. The process combines collected plans and links them into a cascaded map system. In the first phase, from the overall campus plan, the assessor selects the submap layer and zooms in the map view to a narrowed area to select the desired inspection target. After the target is specified, the assessor starts the inspection. If any damage is found, the assessor enters the second phase to locate the damage on the inspected target.
3.3. Display Module (D-Module)
The D-module presents the inspection reports visually to lower the inefficiency and difficulty for managers to analyze data for making high-quality decisions. Managers need to understand both the routine damage and post-earthquake damage of school buildings and determine the budget allocation for building retrofits. The D-module supports managers in selecting digitalized reports, analyzing the reports, and visualizing the results to support decision-making.
The dashboard is designed to be accessed with a web browser, and features two views:
Summary view, which shows an overview of inspection reports utilizing data visualization;
Detailed view, which lists all the school inspection reports and provides the full report content of the selected report.
The manager can switch between the two views, interact with the dashboard, and select one of the events on the dashboard. Both views consist of interactive maps to show the geographic distribution of inspection results. Additionally, colors are utilized for indicating the number, amount, or scale of different statistics, emphasizing the severity of damage or the progress of inspections.
For the summary view, the D-module retrieves the inspections of the selected event from the database and performs data visualization for obtaining the summary of the event. The dashboard reveals the completeness of inspections in different districts with a colored map and the total amount of damage in different checklist categories. The manager utilizes the information shown on the dashboard to make decisions about allocating budgets and resources to retrofit the damaged school building.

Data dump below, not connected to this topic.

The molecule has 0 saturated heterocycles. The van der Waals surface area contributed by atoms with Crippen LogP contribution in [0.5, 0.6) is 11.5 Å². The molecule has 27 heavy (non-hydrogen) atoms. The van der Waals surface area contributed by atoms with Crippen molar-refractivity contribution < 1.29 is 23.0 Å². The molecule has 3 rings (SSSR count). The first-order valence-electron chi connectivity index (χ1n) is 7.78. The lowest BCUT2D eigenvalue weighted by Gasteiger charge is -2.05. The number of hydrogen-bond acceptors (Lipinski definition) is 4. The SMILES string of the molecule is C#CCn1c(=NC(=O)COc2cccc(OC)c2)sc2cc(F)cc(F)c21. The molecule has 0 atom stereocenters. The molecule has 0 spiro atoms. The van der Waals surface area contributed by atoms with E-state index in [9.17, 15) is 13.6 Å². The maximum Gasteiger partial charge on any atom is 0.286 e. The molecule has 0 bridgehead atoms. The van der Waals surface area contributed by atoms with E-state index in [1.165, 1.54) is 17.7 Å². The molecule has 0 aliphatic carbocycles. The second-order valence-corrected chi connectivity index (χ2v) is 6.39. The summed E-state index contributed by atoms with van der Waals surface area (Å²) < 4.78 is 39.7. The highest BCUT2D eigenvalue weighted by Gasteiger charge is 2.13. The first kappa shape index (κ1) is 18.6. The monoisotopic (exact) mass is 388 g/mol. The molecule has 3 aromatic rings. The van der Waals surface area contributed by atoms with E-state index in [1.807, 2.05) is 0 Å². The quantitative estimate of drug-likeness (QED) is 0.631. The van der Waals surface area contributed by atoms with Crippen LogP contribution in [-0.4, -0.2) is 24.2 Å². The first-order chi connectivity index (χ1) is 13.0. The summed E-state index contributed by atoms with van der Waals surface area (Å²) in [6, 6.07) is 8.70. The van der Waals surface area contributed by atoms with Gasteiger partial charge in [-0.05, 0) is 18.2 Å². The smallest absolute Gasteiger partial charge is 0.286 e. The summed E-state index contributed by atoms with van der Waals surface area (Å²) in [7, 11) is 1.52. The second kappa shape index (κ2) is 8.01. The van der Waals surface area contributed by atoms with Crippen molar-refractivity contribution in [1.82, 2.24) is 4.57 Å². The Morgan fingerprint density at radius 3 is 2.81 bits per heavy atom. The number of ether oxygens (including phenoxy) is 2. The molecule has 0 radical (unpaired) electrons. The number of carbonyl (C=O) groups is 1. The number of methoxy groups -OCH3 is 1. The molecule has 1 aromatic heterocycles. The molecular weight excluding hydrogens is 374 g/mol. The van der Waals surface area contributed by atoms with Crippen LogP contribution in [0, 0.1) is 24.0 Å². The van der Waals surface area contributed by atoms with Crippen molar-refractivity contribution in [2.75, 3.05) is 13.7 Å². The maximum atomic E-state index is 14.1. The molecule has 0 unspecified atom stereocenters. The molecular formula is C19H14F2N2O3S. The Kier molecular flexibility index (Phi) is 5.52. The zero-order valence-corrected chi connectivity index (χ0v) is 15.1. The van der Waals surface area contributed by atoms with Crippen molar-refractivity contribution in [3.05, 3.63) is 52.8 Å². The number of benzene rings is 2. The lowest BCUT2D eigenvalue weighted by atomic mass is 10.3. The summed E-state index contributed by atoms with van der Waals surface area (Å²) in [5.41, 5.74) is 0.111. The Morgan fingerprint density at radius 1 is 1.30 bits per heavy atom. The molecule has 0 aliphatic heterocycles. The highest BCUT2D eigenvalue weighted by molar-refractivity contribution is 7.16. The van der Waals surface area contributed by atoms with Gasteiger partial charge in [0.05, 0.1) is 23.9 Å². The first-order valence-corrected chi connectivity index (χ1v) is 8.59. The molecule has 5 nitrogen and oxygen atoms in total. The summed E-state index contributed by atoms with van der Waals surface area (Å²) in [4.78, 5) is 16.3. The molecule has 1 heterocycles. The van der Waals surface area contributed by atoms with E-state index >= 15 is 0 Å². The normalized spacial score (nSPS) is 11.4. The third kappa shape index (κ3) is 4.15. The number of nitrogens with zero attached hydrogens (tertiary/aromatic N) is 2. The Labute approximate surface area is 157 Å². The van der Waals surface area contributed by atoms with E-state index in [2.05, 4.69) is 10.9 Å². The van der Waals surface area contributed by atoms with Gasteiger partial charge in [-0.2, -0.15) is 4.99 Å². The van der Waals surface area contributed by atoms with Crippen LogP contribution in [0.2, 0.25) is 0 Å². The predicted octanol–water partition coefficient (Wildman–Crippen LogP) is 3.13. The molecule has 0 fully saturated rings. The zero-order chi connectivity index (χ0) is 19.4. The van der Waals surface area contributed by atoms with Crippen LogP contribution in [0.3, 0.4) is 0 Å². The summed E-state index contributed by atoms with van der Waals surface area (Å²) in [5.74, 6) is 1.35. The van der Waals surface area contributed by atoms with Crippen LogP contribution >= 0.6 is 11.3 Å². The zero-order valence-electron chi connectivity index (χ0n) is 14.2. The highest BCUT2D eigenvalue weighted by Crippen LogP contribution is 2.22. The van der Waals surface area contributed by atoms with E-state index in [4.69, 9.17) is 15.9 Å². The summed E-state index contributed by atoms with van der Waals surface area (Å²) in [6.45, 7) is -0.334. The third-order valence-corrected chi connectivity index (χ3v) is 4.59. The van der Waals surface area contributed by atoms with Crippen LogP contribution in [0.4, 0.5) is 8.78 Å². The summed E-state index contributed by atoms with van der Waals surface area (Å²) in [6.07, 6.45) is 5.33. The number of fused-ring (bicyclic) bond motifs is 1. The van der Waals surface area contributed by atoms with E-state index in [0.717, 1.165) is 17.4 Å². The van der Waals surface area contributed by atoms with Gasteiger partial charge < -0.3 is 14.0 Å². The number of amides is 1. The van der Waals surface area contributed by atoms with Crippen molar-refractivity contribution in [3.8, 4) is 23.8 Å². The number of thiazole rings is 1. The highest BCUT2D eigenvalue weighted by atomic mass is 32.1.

In the detailed view, the map demonstrates the number of critical schools in the affected areas by coloring them, while a table lists all schools and their reports. By clicking one of the areas on the interactive map, reports of schools in that specific area are selected and highlighted to emphasize their severity levels. The reports show the detailed damage, supporting the manager in efficiently determining which schools still have inspections in progress and to consume the reports in detail.
In the present study, as a case study, the proposed system was implemented for the main campus of National Taiwan University of Science and Technology (Taiwan Tech). Flask
, a micro-web-framework written in Python [20
], was adopted to implement the system as an HTTP (Hypertext Transfer Protocol) service to control the interaction process between users and the chatbot and to host the web-based dashboard for managers. The interface of the system is implemented via LINE, a common IM application. Many popular IM applications provide application programming interfaces (API) or software development kits (SDK) to develop chatbots, including Slack, LINE, Google Hangouts, Facebook Messenger, and Telegram. Among all IM applications, LINE has the largest popularity in Taiwan [21
]. In addition, the LINE Messaging API features various messaging features such as confirmation buttons and clickable images. The API also accepts multimedia in a user’s response [22
The database is designed to store the following data:
Public schools and their locations;
Inspection targets including their names, types, intensity-scale thresholds, and the cascaded maps that lead to them;
IM application account IDs and the contact information of the registered assessors;
Checkpoints for the inspection;
Responses to the checkpoints.
For the N-module, the routine notifier runs per the schedule for the school. The post-event notifier is linked to the open data platform of the Central Weather Bureau (CWB), which is the authority on earthquakes in Taiwan. When an earthquake occurs, the N-module acquires seismic data from the authority and selects the schools that reached their intensity-scale thresholds. The NCREE sets the threshold of each school based on the school’s condition. If the threshold of the school building is reached, the N-module is activated and sends messages to the registered school assessors for completing inspections. For schools whose thresholds are not reached, the school assessors do not receive messages.